Solo Show / Dan Perjovschi
From Museum Walls to Facebook Walls and Back
May 9, 2014 – September 7, 2014
Eröffnung: May 8, 2014, 7 p.m.
Dan Perjovschi (Sibiu, RO, 1961), an artist known for more than 25 years for his politically charged wall drawings within institutional spaces, has been involved in Facebook activism for more than 2 years, slowly merging his artistic practice from analog to digital drawings, which he posts to his page. There, his thousands of friends share and discuss his political statements, mostly agreeing, but also sometimes critiquing and offering rebuttals, creating a rich exchange among individuals from diverse backgrounds, including cultural workers, academics, political figures, journalists, and others, making Perjovschi’s page a locus for serious social mobilization.
Facebook has been referred to in recent years as an important contributor to the sustenance of global protests, ranging from the Occupy movement to the political upheavals still taking place in the Middle East, Venezuela, Ukraine, and elsewhere, some even dubbed as Facebook revolutions. It serves as a platform for information sharing and organizing for protesters and leaders when their physical interaction is often violently suppressed. But Facebook’s importance in political revolutions has also been dismissed by those who suggest that pushing for real action, rather than merely raising awareness, still necessitates personal relationships and influence, not the weak networks that Facebook is based on.
In his current solo exhibition, DRAWING PROTEST, almost as if to respond and try to offer his own conclusions to this debate, Dan Perjovschi presents his artistic activism on behalf of the Save Rosia Montana Campaign in Romania as well as other political movements worldwide. Save Rosia Montana is a non-profit organization that has been actively opposing the construction of a cyanide gold mine for the past ten years, gaining momentum only in September 2013 when nation-wide protests erupted after parliament secretly voted to accept the mining proposal. These protests quickly spread around the world in the Romanian diaspora, engaging and unifying a diverse demographic with often politically opposing views, including left and right, nationalists and internationalists, and ultimately leading to the cancellation of the proposed project, a significant win.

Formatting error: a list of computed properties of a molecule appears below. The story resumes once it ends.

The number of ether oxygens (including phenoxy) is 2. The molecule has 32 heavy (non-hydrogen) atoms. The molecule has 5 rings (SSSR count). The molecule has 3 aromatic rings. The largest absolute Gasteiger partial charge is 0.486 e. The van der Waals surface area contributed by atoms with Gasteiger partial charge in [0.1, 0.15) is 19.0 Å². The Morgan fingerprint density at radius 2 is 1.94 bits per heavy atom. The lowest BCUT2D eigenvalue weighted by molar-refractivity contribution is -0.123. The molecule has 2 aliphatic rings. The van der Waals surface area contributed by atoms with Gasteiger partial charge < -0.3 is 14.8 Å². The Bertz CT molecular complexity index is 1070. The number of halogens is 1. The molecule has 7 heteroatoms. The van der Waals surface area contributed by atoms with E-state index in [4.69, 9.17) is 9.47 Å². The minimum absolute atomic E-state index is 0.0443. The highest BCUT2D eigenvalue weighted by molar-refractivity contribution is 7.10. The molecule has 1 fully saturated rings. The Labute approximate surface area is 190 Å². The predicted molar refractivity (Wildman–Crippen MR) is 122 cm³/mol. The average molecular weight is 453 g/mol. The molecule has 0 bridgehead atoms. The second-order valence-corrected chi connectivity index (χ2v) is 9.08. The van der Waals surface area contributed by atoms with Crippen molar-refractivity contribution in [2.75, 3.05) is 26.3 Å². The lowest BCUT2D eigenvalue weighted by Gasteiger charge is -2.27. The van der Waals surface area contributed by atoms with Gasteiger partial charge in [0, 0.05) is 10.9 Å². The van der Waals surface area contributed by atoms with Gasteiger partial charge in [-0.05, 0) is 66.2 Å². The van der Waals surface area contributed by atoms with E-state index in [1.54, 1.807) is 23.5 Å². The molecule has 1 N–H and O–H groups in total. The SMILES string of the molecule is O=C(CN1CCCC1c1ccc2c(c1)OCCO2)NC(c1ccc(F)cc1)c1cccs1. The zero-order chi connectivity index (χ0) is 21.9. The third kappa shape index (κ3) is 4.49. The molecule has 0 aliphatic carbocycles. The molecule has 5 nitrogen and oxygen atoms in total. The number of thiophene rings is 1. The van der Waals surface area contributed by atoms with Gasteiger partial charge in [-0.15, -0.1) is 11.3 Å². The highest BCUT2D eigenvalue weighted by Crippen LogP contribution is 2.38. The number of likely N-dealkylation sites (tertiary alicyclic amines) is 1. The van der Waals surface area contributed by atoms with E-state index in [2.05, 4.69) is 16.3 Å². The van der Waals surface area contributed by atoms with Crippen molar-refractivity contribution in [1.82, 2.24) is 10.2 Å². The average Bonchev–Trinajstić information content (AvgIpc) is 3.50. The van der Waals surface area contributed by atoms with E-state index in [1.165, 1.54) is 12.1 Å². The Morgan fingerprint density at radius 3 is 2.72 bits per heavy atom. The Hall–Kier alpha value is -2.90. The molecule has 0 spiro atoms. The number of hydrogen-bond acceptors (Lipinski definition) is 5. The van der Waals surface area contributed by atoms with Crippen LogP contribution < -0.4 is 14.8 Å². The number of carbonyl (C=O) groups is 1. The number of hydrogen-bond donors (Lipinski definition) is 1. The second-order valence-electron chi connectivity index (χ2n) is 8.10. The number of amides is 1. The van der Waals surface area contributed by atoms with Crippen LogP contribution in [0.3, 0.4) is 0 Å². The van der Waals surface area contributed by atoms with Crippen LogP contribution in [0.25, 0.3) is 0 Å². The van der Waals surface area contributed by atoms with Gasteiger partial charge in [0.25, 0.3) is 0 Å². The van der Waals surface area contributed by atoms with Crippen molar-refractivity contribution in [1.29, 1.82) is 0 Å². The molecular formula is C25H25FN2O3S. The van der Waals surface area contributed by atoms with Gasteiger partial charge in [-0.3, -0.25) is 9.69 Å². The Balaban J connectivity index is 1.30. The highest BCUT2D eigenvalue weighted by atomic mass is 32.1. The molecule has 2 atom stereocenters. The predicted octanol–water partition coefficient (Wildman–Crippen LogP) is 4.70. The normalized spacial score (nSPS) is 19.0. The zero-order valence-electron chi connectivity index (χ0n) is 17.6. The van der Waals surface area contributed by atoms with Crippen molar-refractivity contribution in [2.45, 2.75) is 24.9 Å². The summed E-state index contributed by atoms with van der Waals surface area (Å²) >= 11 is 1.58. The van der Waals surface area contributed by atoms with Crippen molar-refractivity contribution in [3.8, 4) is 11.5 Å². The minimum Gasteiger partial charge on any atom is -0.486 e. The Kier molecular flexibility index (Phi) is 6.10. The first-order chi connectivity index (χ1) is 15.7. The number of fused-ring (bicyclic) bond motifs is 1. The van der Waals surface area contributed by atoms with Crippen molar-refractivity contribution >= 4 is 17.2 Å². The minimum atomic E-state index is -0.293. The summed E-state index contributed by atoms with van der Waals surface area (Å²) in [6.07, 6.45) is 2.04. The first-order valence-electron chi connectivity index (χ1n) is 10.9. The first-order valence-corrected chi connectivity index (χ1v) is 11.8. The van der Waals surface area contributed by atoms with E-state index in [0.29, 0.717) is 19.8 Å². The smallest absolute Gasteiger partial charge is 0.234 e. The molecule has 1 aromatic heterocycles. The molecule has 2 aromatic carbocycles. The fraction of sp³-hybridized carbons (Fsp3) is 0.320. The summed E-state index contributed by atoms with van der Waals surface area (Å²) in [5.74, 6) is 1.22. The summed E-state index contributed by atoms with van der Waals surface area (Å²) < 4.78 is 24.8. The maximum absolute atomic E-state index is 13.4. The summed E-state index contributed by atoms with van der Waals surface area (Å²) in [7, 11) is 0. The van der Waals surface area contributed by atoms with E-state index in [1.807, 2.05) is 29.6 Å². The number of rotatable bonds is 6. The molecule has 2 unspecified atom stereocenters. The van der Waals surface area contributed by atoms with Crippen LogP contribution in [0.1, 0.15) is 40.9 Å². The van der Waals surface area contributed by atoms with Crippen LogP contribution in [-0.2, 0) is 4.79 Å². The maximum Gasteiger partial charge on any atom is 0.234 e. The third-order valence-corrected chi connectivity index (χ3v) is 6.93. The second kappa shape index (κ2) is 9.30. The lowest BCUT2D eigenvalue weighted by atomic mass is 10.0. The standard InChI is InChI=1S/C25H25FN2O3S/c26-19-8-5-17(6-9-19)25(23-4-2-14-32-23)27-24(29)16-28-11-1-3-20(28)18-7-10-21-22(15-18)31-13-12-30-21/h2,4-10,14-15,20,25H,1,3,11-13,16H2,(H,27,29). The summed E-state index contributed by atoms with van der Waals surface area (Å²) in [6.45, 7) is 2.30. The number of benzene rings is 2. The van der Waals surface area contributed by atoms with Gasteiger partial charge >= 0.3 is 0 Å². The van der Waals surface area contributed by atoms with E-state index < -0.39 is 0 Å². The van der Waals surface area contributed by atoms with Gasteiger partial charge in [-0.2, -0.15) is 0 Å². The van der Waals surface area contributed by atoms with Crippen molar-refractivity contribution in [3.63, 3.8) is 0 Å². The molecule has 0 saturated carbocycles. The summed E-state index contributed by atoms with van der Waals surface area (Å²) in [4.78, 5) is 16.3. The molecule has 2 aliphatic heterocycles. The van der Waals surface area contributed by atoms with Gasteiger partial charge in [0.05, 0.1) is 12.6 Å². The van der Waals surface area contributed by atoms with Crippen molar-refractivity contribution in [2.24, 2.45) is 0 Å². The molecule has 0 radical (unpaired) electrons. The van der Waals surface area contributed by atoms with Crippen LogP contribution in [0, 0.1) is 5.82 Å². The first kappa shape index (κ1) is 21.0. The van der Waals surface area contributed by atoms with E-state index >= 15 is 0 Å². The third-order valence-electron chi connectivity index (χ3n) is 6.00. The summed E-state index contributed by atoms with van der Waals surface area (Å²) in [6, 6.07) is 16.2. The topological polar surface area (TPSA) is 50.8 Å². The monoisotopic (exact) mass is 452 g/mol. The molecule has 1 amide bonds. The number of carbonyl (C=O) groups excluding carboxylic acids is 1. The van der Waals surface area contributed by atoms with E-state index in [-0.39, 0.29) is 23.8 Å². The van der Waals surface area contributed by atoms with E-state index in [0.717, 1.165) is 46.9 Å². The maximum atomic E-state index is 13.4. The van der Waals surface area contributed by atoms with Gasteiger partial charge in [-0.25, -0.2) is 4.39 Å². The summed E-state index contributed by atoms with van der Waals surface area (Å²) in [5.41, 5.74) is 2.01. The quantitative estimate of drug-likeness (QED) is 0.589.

Through his poignant and witty juxtapositions of text and forms, Perjovschi is able to capture the essence of the political issues he tackles, while offering highly sophisticated commentary in quick and accessible strokes. This ability to reduce complex ideas to simple signs has gained him respect as an art activist, while his enthusiasm for communicating through his drawings the messages of the protest movements that he embraces has turned him into a figurehead of sorts. And as such, his drawings have been consistently circulated around the world through Facebook, printed, and then reintegrated as banners in world-wide protests, especially those associated with Save Rosia Montana Campaign and more recently in Ukraine.
By turning to Facebook as another place for “exhibiting” his work, Perjovschi not only addresses the impact of art on politics, but also engages in institutional critique, questioning the importance of the art gallery and museum as the main venue for dialogue between art (especially political) and the so-called public. Yet Perjovschi understands that Facebook, like the art institution itself, cannot be the only platform for distributing his work. Therefore in DRAWING PROTEST he comes back to the museum to highlight the museum’s own limitations.